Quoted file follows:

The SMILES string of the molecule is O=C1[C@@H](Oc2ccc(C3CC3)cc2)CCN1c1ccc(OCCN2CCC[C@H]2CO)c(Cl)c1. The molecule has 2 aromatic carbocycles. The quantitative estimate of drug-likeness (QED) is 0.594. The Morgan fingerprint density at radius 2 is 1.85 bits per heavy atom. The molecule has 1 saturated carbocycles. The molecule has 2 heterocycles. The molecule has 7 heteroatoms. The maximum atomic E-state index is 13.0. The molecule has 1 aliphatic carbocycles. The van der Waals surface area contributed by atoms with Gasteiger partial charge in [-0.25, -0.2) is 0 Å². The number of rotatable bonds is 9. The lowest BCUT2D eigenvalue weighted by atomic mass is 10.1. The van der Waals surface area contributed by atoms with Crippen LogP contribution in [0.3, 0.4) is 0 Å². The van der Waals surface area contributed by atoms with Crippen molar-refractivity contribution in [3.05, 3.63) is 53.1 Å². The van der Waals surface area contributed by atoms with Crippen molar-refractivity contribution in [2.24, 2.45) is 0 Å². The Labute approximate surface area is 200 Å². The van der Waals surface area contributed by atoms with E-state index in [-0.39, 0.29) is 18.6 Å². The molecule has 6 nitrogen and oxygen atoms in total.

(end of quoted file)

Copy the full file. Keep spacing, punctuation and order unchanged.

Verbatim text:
The SMILES string of the molecule is O=C1[C@@H](Oc2ccc(C3CC3)cc2)CCN1c1ccc(OCCN2CCC[C@H]2CO)c(Cl)c1. The molecule has 2 aromatic carbocycles. The quantitative estimate of drug-likeness (QED) is 0.594. The Morgan fingerprint density at radius 2 is 1.85 bits per heavy atom. The molecule has 1 saturated carbocycles. The molecule has 2 heterocycles. The molecule has 7 heteroatoms. The maximum atomic E-state index is 13.0. The molecule has 1 aliphatic carbocycles. The van der Waals surface area contributed by atoms with Gasteiger partial charge in [-0.25, -0.2) is 0 Å². The number of rotatable bonds is 9. The lowest BCUT2D eigenvalue weighted by atomic mass is 10.1. The van der Waals surface area contributed by atoms with Crippen LogP contribution in [0.3, 0.4) is 0 Å². The van der Waals surface area contributed by atoms with Crippen molar-refractivity contribution in [3.05, 3.63) is 53.1 Å². The van der Waals surface area contributed by atoms with Crippen molar-refractivity contribution in [2.24, 2.45) is 0 Å². The Labute approximate surface area is 200 Å². The van der Waals surface area contributed by atoms with E-state index in [-0.39, 0.29) is 18.6 Å². The molecule has 6 nitrogen and oxygen atoms in total.